"As I gaze at these mirrors of silver light, the constant I experience can be seen from the heart of why I create images in this chosen medium . . .that being the joy of the work and the expansion of the emotional heart through seeing and allowing beauty, as well as illuminating truths, to pass from that magic mirror into my life." Paul Caponigro
- Paul Caponigro is one of the legendary photographers working today. With an artistic career spanning half a century, his photographic eye, powers of inspiration, and technique are unmatched in the world of photography. After a six year hiatus, Mr. Caponigro has produced a stunning new and fresh body of work. On exhibit for the first time in Santa Fe are twenty-four exquisite still lifes that celebrate the cycles of nature, and hint at an underlying order and intelligence to the universe.
Caponigro's vision has its roots in Paul Strand's response to the purity of forms, and in the metaphysical/metaphorical tradition of Minor White. Unlike these artists, however, Caponigro primarily seeks inspiration in nature and natural forms. His printing reflects a heightened sensitivity
to grey tonalities, while retaining the impact of strong blacks and whites. The simple directness of his compositions and attention to details suggest deeper, underlying meanings than are immediately apparent in the subject alone. Whether the image is of a still life, a landscape, a solitary apple, or a ring of standing stones, Caponigro's photographs evoke the promise of growth and regeneration mingled with timelessness.
After many years of photographing abroad, Caponigro recently found inspiration literally in his own backyard. In 1999 he compiled a variety of natural objects from his home and in the fields and woods near his house. Stones, shells, plants, and fruit were chosen for their simple beauty and arranged with painstaking care into mandala-like still lifes.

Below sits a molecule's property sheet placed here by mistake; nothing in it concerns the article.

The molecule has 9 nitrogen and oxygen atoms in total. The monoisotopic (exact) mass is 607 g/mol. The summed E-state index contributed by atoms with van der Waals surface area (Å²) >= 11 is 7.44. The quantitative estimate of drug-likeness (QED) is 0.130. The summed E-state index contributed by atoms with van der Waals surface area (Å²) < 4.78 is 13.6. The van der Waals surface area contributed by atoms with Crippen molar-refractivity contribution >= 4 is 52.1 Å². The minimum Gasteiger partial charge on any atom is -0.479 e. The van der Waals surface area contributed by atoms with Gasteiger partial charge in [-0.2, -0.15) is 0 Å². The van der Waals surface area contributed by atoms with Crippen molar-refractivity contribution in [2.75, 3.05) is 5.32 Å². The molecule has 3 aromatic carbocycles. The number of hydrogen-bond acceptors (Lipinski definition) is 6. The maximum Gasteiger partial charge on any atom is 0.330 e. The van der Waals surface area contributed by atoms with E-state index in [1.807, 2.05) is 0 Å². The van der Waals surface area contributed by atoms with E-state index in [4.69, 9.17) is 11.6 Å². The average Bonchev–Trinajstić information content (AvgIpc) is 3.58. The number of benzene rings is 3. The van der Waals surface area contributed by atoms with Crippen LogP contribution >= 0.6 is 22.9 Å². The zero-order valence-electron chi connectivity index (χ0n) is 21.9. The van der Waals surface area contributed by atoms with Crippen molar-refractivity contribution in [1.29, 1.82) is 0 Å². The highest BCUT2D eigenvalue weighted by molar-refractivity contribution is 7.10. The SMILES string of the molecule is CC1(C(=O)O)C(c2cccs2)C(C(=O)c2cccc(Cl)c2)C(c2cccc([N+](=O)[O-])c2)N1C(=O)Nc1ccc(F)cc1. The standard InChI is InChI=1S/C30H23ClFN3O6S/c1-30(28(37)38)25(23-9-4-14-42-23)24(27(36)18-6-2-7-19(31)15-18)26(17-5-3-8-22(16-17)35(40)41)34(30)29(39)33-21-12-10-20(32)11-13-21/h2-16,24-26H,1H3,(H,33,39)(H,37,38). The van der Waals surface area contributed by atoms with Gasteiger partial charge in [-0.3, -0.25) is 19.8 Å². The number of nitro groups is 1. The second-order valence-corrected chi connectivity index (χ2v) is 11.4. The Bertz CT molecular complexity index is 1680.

Cornucopia, 1999, is remarkable for its visual power, its simplicity of design, and its complex interplay between order and chaos. Within a round bowl, ten long-stemmed white shells harmoniously encircle a spiral shell in the center. The bowl is surrounded by dried rose petals scattered over a square ceramic dish ornamented with fine raku lines. The composition revolves around its center, enticing the viewer with movement, beauty and mystery.
In Wreath for the Green Man, 1999, neatly arranged acorns wreathe a single large pine cone whose spiraling form is an astonishing example of nature's geometric precision. Acorns and pinecone are contained in an irregularly shaped tree trunk bowl set upon the fine-grained surface of a wooden table. Seen as a unit, the forms resembles an exotic wood flower blossoming in the center of the square photograph.
One of Caponigro's most graceful compositions is titled Two Pears, 1999. The sensuous pears are nestled within a circular wooden bowl that is set against a velvety black background. Caponigro printed the perfectly shaped pears almost pure white, creating the impression we are glimpsing the eternal essence of this ordinary fruit.
The Green Man, 1999, evokes a mythical being once imagined by northern Europeans to infuse nature with fertility. Caponigro created the photograph by arranging a surface of wheat stalks and corn. Upon this he laid a feathered face carved from stone and crowned it with an ear of dried corn sprouting flame-like husks. The fierce, not-quite-human face stares at the viewer from its field of grains, personifying the creative energy that emanates from Caponigro's entire body of work.
Paul Caponigro was born in Boston in 1932. He was already working as a photographer when he
first traveled through the western United States in 1953 as a soldier on route to San Francisco during the Korean War. His experience of southwest lands inspired him to develop a highly personal photographic vision. During the 1950s and '60s he studied with Minor White, published his photographs in Aperture magazine, and exhibited at the George Eastman House and Siembab Gallery. In 1966 a Guggenheim Fellowship enabled him to travel to Ireland where he made his now classic photograph of white deer running titled County Wicklow, Ireland, 1967. In the early 1970s Caponigro moved to New Mexico where he photographed southwest landscapes for over a decade. In the early 1990s he moved to Maine.